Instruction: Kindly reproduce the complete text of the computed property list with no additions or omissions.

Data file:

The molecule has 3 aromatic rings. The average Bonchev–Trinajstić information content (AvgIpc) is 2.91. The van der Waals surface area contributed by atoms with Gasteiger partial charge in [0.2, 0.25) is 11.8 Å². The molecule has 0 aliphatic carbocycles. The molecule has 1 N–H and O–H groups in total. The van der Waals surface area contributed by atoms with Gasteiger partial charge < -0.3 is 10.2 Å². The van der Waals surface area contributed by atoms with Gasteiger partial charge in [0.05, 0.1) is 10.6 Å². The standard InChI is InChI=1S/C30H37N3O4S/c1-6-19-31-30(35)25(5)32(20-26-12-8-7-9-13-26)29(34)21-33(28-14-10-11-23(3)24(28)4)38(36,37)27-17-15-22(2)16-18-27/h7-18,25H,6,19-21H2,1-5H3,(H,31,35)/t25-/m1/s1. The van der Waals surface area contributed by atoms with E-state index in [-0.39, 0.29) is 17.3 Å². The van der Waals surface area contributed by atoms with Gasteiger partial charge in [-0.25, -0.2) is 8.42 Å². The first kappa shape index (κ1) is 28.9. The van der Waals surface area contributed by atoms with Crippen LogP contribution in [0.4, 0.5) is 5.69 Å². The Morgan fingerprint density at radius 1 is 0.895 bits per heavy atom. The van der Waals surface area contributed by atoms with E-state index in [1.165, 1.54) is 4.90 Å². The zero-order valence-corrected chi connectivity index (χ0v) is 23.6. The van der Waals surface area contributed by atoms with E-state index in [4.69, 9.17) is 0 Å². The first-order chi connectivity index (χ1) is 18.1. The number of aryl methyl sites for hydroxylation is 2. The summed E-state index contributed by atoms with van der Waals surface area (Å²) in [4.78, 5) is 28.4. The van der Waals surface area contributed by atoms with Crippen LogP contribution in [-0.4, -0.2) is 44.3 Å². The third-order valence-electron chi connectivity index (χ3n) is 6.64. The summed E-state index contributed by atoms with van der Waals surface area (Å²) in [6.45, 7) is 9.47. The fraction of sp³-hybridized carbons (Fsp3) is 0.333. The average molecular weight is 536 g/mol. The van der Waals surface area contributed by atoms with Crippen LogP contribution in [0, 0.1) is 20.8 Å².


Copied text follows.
The molecule has 3 aromatic rings. The average Bonchev–Trinajstić information content (AvgIpc) is 2.91. The van der Waals surface area contributed by atoms with Gasteiger partial charge in [0.2, 0.25) is 11.8 Å². The molecule has 0 aliphatic carbocycles. The molecule has 1 N–H and O–H groups in total. The van der Waals surface area contributed by atoms with Gasteiger partial charge < -0.3 is 10.2 Å². The van der Waals surface area contributed by atoms with Gasteiger partial charge in [0.05, 0.1) is 10.6 Å². The standard InChI is InChI=1S/C30H37N3O4S/c1-6-19-31-30(35)25(5)32(20-26-12-8-7-9-13-26)29(34)21-33(28-14-10-11-23(3)24(28)4)38(36,37)27-17-15-22(2)16-18-27/h7-18,25H,6,19-21H2,1-5H3,(H,31,35)/t25-/m1/s1. The van der Waals surface area contributed by atoms with E-state index in [-0.39, 0.29) is 17.3 Å². The van der Waals surface area contributed by atoms with Gasteiger partial charge in [-0.25, -0.2) is 8.42 Å². The first kappa shape index (κ1) is 28.9. The van der Waals surface area contributed by atoms with Crippen LogP contribution in [0.4, 0.5) is 5.69 Å². The Morgan fingerprint density at radius 1 is 0.895 bits per heavy atom. The van der Waals surface area contributed by atoms with E-state index in [1.165, 1.54) is 4.90 Å². The zero-order valence-corrected chi connectivity index (χ0v) is 23.6. The van der Waals surface area contributed by atoms with E-state index in [4.69, 9.17) is 0 Å². The first-order chi connectivity index (χ1) is 18.1. The number of aryl methyl sites for hydroxylation is 2. The summed E-state index contributed by atoms with van der Waals surface area (Å²) in [4.78, 5) is 28.4. The van der Waals surface area contributed by atoms with Crippen LogP contribution in [-0.4, -0.2) is 44.3 Å². The third-order valence-electron chi connectivity index (χ3n) is 6.64. The summed E-state index contributed by atoms with van der Waals surface area (Å²) in [6.45, 7) is 9.47. The fraction of sp³-hybridized carbons (Fsp3) is 0.333. The average molecular weight is 536 g/mol. The van der Waals surface area contributed by atoms with Crippen LogP contribution in [0, 0.1) is 20.8 Å².